A Home Fit for a Prince; What Does Prince Charles' Welsh Residence Say about Him? Victoria Richards Finds Our
Byline: Victoria Richards
SUSTAINABLE, spiritual and renovated using local, organic materials - Llwynywermod near Llandovery is the new residence of the Prince of Wales. Set on a hillside in rolling woodland above the ancient hamlet of Myddfai, the sprawling former coach house lies in the grounds of a ruined mansion, and with the spectacular Brecon Beacons and Black Mountains in the distance, it's not hard to see why the remote spot attracted the prince and his wife.
But what does the luxurious 192-acre estate - part of which will be rented out to holidaymakers - disclose about the Prince and the Duchess of Cornwall, who are reported to have had the final say on all of the renovations, even down to the choice of furnishings?
We asked the experts to tell us what home and hearth reveal about Charles and Camilla, and explain who really lives in a place like this...
THE INTERIOR DESIGNER
THE Royal couple were said to have been heavily involved in the redecoration of the traditional Welsh farmhouse, which has undergone a complete facelift since February. Sunrise Interiors director and interior designer Claire Parsons, 43, who lives in Pontcanna, Cardiff, gave her professional opinion of the Prince and Duchess' sense of style.
"It's very sympathetically done," she said. "There are aspects of grandeur, such as the iron chandeliers, but the overall impression is quite rustic with a lot of craftsmanship and period pieces. There are lots of rugs and tapestries, and some beautiful mahogany chairs.
"It's harking back to popular, highquality period pieces - with handmade items everywhere. It's nice to see something that conjures up an image of the past, something wholesome. You feel that you could sit down and have a hearty bowl of Welsh cawl there!
"It's verging on the austere, in a way, there aren't a lot of soft furnishings. But that's also very in keeping with the time, they wouldn't have had carpeting - they would have had medieval matting and hard floors. It's quite muted and natural but then you also have the greens and pinks of the tapestry breaking that up.
"It's what I would have expected from Prince Charles and Camilla. He very much believes in sustainability, there's no plastic or perspex, it's all natural, raw materials so it's quite organic.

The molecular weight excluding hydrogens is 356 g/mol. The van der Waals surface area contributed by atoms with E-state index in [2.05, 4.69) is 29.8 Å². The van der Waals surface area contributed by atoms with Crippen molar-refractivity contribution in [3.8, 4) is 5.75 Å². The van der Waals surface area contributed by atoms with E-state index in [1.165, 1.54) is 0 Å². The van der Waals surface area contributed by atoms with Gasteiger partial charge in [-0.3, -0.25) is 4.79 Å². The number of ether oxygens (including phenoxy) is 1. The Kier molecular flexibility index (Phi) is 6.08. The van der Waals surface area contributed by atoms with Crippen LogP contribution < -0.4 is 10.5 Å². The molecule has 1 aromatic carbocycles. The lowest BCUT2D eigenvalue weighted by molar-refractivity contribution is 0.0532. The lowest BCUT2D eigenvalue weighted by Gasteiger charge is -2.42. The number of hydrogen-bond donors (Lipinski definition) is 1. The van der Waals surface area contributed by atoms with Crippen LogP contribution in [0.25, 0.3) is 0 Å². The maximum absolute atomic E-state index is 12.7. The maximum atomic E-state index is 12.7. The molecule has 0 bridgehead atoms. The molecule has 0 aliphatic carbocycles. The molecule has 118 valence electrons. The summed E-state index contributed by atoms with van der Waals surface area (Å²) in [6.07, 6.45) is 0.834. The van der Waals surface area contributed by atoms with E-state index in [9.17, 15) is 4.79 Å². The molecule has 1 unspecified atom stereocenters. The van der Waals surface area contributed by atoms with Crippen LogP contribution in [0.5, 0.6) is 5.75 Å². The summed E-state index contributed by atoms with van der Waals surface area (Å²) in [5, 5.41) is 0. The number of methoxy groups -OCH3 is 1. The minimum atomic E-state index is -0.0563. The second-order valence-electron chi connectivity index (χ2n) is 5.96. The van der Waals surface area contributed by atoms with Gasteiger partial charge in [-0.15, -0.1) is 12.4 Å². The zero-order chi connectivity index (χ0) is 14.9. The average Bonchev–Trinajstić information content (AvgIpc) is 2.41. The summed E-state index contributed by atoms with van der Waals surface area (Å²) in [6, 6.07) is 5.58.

"I think they've probably come to the country looking for something very simple, in complete contrast to their hectic London lifestyle. And that reflects the kind of people who would want to come and stay there too."
But Claire, were she to have had a hand in re-designing the estate, says she would have gone for something completely different.
"If I were designing it, I would have turned one of the wings into an amazing glass structure to take in the views," she said.
"I would have made it slightly more contemporary but kept the original structure. I would have loved to see the juxtaposition of an old cottage and then a beautiful, sustainable glass extension with solar panels.
"The colours in the woodwork and the exposed beams are lovely, it's more of a museum piece in a way. If you went to St Fagans you would expect to see something like this. It's not exciting, but that's not what they're doing it for. It's very pleasing to the eye."
SOCIAL psychologist Cliff Arnall, 43, of Llandefaelog in Brecon, believes the way people choose to adorn and maintain their home can provide a unique insight into their character.
"Looking at people's homes has become popular because of programmes like Through the Keyhole, but the idea that your emotional self and personality is twinned with your home is well-known within the field of environmental psychology. People want their homes, on the outside and inside, to reflect what they want to project."
Cliff, who was born in Liverpool, says Llwynywermod has the potential to reveal the intricacies of the Prince and Duchess' personalities - even if they decorated with tenants in mind. …